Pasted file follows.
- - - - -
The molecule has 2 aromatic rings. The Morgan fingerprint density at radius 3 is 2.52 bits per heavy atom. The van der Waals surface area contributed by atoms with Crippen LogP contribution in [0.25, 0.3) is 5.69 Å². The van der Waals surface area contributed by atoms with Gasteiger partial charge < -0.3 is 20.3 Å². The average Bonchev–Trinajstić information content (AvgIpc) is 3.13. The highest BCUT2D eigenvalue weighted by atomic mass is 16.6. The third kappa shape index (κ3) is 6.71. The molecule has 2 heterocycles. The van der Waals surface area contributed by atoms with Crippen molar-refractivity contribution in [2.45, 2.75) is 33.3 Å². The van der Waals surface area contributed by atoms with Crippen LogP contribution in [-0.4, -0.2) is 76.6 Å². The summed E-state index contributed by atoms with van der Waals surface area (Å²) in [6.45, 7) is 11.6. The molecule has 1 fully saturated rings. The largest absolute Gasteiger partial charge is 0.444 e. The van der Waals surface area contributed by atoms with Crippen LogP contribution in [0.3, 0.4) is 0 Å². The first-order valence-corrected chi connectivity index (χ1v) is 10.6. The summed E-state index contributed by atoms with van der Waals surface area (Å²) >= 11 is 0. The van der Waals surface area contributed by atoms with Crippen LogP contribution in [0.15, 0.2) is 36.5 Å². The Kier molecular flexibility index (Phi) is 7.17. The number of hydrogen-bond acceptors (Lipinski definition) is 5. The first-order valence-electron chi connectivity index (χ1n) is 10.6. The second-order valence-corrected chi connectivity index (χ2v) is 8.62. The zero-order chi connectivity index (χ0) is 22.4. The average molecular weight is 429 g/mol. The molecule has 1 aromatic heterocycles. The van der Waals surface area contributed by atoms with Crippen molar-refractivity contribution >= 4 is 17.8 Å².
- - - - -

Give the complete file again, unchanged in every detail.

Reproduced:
The molecule has 2 aromatic rings. The Morgan fingerprint density at radius 3 is 2.52 bits per heavy atom. The van der Waals surface area contributed by atoms with Crippen LogP contribution in [0.25, 0.3) is 5.69 Å². The van der Waals surface area contributed by atoms with Gasteiger partial charge < -0.3 is 20.3 Å². The average Bonchev–Trinajstić information content (AvgIpc) is 3.13. The highest BCUT2D eigenvalue weighted by atomic mass is 16.6. The third kappa shape index (κ3) is 6.71. The molecule has 2 heterocycles. The van der Waals surface area contributed by atoms with Crippen molar-refractivity contribution in [2.45, 2.75) is 33.3 Å². The van der Waals surface area contributed by atoms with Crippen LogP contribution in [-0.4, -0.2) is 76.6 Å². The summed E-state index contributed by atoms with van der Waals surface area (Å²) in [6.45, 7) is 11.6. The molecule has 1 fully saturated rings. The largest absolute Gasteiger partial charge is 0.444 e. The van der Waals surface area contributed by atoms with Crippen LogP contribution in [0.3, 0.4) is 0 Å². The first-order valence-corrected chi connectivity index (χ1v) is 10.6. The summed E-state index contributed by atoms with van der Waals surface area (Å²) >= 11 is 0. The van der Waals surface area contributed by atoms with Crippen LogP contribution in [0.15, 0.2) is 36.5 Å². The Kier molecular flexibility index (Phi) is 7.17. The number of hydrogen-bond acceptors (Lipinski definition) is 5. The first-order valence-electron chi connectivity index (χ1n) is 10.6. The second-order valence-corrected chi connectivity index (χ2v) is 8.62. The zero-order chi connectivity index (χ0) is 22.4. The average molecular weight is 429 g/mol. The molecule has 1 aromatic heterocycles. The van der Waals surface area contributed by atoms with Crippen molar-refractivity contribution >= 4 is 17.8 Å².